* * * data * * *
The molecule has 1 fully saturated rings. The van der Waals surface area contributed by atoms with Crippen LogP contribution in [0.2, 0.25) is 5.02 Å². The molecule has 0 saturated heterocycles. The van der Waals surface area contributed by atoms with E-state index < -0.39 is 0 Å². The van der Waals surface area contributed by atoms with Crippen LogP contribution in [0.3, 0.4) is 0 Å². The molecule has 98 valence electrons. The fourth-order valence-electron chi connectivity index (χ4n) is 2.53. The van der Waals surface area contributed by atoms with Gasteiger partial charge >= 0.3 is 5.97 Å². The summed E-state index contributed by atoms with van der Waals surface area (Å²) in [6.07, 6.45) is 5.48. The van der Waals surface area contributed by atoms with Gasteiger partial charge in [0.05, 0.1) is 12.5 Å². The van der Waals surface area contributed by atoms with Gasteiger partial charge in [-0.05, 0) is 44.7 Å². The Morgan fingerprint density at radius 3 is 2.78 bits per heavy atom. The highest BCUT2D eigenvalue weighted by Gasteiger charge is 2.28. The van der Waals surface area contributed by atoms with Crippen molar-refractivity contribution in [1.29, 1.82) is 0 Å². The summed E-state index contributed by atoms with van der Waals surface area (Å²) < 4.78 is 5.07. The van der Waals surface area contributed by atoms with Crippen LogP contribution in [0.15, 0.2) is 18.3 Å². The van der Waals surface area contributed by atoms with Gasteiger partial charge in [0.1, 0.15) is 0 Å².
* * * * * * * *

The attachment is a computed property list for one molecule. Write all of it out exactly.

The molecule has 1 fully saturated rings. The van der Waals surface area contributed by atoms with Crippen LogP contribution in [0.2, 0.25) is 5.02 Å². The molecule has 0 saturated heterocycles. The van der Waals surface area contributed by atoms with E-state index < -0.39 is 0 Å². The van der Waals surface area contributed by atoms with Crippen LogP contribution in [0.3, 0.4) is 0 Å². The molecule has 98 valence electrons. The fourth-order valence-electron chi connectivity index (χ4n) is 2.53. The van der Waals surface area contributed by atoms with Gasteiger partial charge >= 0.3 is 5.97 Å². The summed E-state index contributed by atoms with van der Waals surface area (Å²) in [6.07, 6.45) is 5.48. The van der Waals surface area contributed by atoms with Gasteiger partial charge in [0.05, 0.1) is 12.5 Å². The van der Waals surface area contributed by atoms with Gasteiger partial charge in [-0.05, 0) is 44.7 Å². The Morgan fingerprint density at radius 3 is 2.78 bits per heavy atom. The highest BCUT2D eigenvalue weighted by Gasteiger charge is 2.28. The van der Waals surface area contributed by atoms with Crippen molar-refractivity contribution in [1.29, 1.82) is 0 Å². The summed E-state index contributed by atoms with van der Waals surface area (Å²) < 4.78 is 5.07. The van der Waals surface area contributed by atoms with Crippen LogP contribution in [0.15, 0.2) is 18.3 Å². The van der Waals surface area contributed by atoms with Gasteiger partial charge in [0.1, 0.15) is 0 Å².